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The Problem of (Other) Racist Minds

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In epistemology, the problem of other minds is the challenge of proving that I know other beings have thoughts and feelings analogous to my own. One practical variation on this problem is knowing when someone is being honest: how do I know that their words match what they really believe? But the version I am concerned with here is the problem of racist minds. That is, how do I know when someone is a racist? Racism, like dishonesty, comes in degrees. Just as everyone is a bit dishonest, everyone is a bit racist. But a person should not be labeled a liar unless they are dishonest to a significant and meaningful degree. Likewise, for being a racist.  A person should not be labeled as a racist unless their racism is significant and meaningful. There is, of course, no exact boundary line that precisely defines when a person should be considered a liar or a racist. Fortunately, we can get by with imprecise standards and accept that there will be grey areas. To demand a precise line would, of course, fall into the classic line drawing fallacy. It is important to be able to distinguish racists from people who merely seem racist. One reason is that an accusation of racism can have serious consequences and such claims should not be made lightly. Another reason is that racists should be exposed for what they are—a masquerading racist can be an effective recruiter and agent for racism. I am, of course, assuming that racism is bad. As such, what is needed are reliable tests for sorting out racists from non-racists. The same need for a test arises in the classic problem of other minds. Descartes proposed a language-based test for other minds. Roughly put, if something uses true language, then it has a mind and thinks. Turing created his own variation on this test, one that is more famous than Descartes’ original test. In the case of testing for racism, it is assumed that people have minds—so that problem is bypassed (or ignored) for practical reasons. It might be wondered why. . .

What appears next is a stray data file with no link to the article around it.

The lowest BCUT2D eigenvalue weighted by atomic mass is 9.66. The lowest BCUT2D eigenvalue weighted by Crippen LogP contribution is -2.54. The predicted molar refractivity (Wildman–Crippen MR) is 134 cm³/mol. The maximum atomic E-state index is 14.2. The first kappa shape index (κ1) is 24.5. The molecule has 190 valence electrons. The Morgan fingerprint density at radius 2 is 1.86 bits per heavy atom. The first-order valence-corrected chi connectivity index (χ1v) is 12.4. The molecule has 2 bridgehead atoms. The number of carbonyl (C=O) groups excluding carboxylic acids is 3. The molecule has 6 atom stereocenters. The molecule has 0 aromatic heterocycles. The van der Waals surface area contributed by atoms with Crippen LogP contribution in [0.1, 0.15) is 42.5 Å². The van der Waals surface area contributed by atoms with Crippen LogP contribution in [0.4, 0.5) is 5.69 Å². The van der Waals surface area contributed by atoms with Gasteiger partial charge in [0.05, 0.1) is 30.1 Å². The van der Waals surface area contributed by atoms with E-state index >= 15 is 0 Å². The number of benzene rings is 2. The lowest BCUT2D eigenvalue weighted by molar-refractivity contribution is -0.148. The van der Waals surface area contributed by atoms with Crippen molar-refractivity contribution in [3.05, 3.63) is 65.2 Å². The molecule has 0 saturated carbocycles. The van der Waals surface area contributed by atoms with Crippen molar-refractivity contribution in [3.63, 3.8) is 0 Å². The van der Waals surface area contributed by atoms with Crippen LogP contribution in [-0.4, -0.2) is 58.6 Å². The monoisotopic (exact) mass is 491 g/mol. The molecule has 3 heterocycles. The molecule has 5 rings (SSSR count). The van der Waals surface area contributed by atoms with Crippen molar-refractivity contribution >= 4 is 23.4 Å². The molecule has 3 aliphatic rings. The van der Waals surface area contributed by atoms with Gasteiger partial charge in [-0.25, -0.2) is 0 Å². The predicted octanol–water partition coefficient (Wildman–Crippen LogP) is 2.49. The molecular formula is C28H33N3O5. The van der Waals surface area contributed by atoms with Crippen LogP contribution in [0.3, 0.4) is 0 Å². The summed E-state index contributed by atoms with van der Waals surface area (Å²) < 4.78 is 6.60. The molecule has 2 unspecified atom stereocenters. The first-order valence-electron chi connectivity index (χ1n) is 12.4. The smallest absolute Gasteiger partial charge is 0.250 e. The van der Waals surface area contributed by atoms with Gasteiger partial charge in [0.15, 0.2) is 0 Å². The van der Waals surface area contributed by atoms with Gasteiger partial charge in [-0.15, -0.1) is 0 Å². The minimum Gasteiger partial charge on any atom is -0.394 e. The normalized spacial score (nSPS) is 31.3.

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News source: A Philosopher's Blog

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